Dolphins have names, distinct whistles that announce their unique presence to other dolphins. They can also recognize themselves in a mirror, express empathy, work cooperatively to hunt for food, and even mourn their dead. Perhaps the most impressive dolphin behavior is the marine mammal’s ability to sleep with half of its brain, a skill many New Yorkers would undoubtedly love to learn themselves. The dolphin shuts down half of its brain along with the opposite eye while the other half of the brain stays alert to scan for predators.
While dolphins are typically thought of as the warm water-loving marine creatures of the tropics, dolphins frequent New York’s waterways starting in the late spring. Sightings often continue throughout the summer months into the fall.
New York Harbor sees several species such as Risso’s dolphins, striped dolphins, and bottlenose dolphins. Sightings of these playful and intelligent mammals are becoming increasingly common as the city’s steady efforts to reduce pollution and raise public awareness about marine life are paying off.
New York Harbor is currently home to thriving ecosystems and a rich diversity of animal life. However, as a major metropolis, the city has historically struggled with pollution and the environmental impacts of increasing urbanization. As New York City’s population grew the condition of the surrounding waterways deteriorated. The Hudson River in particular experienced an increase in sewage which brought bacteria and toxic chemicals, killing off numerous species and their food sources.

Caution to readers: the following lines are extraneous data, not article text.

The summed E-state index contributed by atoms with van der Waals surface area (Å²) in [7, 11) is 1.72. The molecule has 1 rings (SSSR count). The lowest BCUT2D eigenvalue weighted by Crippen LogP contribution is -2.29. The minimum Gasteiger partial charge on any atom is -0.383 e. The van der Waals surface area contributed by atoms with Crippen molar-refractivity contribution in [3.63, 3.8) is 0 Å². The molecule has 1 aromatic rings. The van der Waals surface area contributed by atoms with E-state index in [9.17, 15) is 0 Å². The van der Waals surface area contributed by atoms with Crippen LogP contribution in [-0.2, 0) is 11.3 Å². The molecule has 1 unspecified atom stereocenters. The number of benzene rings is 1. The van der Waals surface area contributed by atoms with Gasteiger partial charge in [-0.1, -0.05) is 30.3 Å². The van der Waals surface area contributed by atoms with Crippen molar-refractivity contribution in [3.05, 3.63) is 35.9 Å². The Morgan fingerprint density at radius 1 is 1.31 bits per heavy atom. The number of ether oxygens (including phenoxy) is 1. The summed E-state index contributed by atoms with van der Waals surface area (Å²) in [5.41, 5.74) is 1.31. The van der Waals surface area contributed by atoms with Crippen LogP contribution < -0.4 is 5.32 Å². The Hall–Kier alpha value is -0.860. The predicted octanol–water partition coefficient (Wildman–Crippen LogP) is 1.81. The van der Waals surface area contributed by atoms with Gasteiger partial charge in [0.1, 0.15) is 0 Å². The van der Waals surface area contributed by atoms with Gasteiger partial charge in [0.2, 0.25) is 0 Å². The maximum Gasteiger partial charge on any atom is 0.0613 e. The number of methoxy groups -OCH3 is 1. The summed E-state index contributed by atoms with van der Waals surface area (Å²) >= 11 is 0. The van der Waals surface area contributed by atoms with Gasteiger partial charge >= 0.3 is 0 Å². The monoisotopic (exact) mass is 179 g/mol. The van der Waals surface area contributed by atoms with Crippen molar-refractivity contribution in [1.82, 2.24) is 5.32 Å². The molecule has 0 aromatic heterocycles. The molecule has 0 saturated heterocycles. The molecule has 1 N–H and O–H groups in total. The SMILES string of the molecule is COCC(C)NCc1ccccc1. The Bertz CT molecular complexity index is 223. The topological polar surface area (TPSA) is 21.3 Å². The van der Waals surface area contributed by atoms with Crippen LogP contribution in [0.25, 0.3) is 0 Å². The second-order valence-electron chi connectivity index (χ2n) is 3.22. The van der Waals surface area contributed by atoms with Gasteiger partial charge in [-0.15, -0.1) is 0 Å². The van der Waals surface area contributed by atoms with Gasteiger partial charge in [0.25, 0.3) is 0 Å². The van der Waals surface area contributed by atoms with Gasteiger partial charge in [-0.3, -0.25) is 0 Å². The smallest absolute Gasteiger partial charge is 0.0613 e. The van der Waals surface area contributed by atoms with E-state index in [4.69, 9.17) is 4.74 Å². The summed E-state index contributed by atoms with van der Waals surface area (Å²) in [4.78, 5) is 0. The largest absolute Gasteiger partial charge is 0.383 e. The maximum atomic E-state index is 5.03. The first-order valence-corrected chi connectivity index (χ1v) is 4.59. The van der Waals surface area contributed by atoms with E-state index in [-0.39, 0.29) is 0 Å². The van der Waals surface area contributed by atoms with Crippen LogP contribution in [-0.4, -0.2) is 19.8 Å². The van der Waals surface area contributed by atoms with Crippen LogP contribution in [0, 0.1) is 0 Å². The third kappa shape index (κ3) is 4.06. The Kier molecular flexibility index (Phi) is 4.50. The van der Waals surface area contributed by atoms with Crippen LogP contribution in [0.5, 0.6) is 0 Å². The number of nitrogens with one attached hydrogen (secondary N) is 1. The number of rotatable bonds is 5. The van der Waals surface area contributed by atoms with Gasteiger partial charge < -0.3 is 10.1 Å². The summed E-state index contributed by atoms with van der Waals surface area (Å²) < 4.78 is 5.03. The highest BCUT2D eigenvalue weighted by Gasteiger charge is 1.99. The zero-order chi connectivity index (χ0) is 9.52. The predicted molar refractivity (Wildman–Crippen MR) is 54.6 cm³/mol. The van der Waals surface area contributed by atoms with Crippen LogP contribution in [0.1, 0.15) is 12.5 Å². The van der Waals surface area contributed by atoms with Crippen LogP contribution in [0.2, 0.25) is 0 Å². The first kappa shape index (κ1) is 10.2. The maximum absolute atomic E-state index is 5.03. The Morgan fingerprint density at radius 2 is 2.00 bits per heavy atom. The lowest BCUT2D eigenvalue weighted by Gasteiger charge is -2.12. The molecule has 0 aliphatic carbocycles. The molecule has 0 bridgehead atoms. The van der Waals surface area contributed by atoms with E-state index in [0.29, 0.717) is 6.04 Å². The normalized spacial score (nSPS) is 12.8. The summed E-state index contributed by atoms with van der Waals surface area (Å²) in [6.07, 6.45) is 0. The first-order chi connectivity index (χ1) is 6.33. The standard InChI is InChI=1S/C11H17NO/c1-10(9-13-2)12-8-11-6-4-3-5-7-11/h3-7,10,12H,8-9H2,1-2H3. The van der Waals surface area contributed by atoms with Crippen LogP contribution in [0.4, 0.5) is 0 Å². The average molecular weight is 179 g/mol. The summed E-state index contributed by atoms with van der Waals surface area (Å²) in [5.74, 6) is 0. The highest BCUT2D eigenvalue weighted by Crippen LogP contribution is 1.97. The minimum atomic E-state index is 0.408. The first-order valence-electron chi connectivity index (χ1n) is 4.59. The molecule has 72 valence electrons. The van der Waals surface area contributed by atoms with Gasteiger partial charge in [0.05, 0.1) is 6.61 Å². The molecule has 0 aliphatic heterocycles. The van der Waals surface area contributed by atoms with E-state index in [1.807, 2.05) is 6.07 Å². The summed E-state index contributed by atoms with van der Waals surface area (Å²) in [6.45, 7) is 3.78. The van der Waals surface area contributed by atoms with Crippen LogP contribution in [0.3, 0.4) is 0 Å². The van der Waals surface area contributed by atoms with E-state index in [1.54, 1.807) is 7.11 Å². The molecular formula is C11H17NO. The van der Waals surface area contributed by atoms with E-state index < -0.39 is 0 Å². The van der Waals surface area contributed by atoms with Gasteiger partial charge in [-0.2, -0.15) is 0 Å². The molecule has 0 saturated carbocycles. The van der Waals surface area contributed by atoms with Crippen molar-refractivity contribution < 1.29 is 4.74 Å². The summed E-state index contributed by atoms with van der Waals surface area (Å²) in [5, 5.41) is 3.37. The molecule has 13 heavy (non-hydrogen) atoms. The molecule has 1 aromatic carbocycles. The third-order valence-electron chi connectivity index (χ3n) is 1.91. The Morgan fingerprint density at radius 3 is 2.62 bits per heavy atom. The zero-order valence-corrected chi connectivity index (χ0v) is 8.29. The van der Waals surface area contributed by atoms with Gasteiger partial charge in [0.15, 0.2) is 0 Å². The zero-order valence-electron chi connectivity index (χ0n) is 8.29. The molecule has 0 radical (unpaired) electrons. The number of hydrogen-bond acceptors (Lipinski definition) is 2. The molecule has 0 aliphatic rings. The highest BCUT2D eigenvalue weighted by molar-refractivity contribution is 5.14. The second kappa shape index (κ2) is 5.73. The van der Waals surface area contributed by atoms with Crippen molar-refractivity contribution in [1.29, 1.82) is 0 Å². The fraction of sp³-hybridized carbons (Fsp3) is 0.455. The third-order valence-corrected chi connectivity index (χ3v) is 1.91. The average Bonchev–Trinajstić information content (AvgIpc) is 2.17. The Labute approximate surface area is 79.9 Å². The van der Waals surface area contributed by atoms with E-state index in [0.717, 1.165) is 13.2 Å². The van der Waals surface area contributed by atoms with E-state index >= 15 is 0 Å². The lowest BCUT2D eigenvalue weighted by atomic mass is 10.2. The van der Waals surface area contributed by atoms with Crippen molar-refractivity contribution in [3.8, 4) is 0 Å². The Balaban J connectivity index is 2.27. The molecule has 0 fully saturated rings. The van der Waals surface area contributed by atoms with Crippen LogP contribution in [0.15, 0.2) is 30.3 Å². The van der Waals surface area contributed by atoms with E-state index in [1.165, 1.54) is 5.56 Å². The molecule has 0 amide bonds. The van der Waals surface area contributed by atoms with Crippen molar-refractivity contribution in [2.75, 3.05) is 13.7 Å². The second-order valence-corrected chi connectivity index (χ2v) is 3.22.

In the 1960s, efforts began to clean up the Hudson. Since the Clean Water Act was passed in 1972, a federal law that regulates water pollution, water samples have been taken regularly to monitor water quality and the city has undertaken projects to limit pollution levels.
Improvements to wastewater treatment is a major factor in the improved water quality and the city has seen an 80% reduction in sewer overflows since the mid-1980s. Currently, New York City treats around 1.3 billion gallons of wastewater and biosolids daily from fourteen wastewater treatment plants.
Data from the environmental advocacy group Riverkeeper found 80% of water samples from the Hudson are up to the Environmental Protection Agency’s standards for safe recreation. The harbor is the cleanest it has been in the last 100 years and experts say the major Manhattan rivers are the cleanest they’ve been since the American Civil War.
Columbia University Study
A study by Columbia University and the Wildlife Conservation Society published this June in the journal Marine Ecology Progress Series confirmed the return of the aquatic mammal to New York Harbor and credited the upsurge to a bountiful supply of dolphin’s favorite dish, bunker fish also known as menhaden.
The purpose of the study was to better understand how marine mammals are navigating New York’s urbanized waterways. “By investigating how marine predators, such as bottlenose dolphins, are behaving within heavily urbanized ecosystems, we can gain insight on how these predators influence and are influenced by their environment, which can be used to guide conservation efforts, mitigation measures, and best practice recommendations,” said Sarah Trabue, Research Assistant at Wildlife Conservation Society and the study’s lead author, in a news release.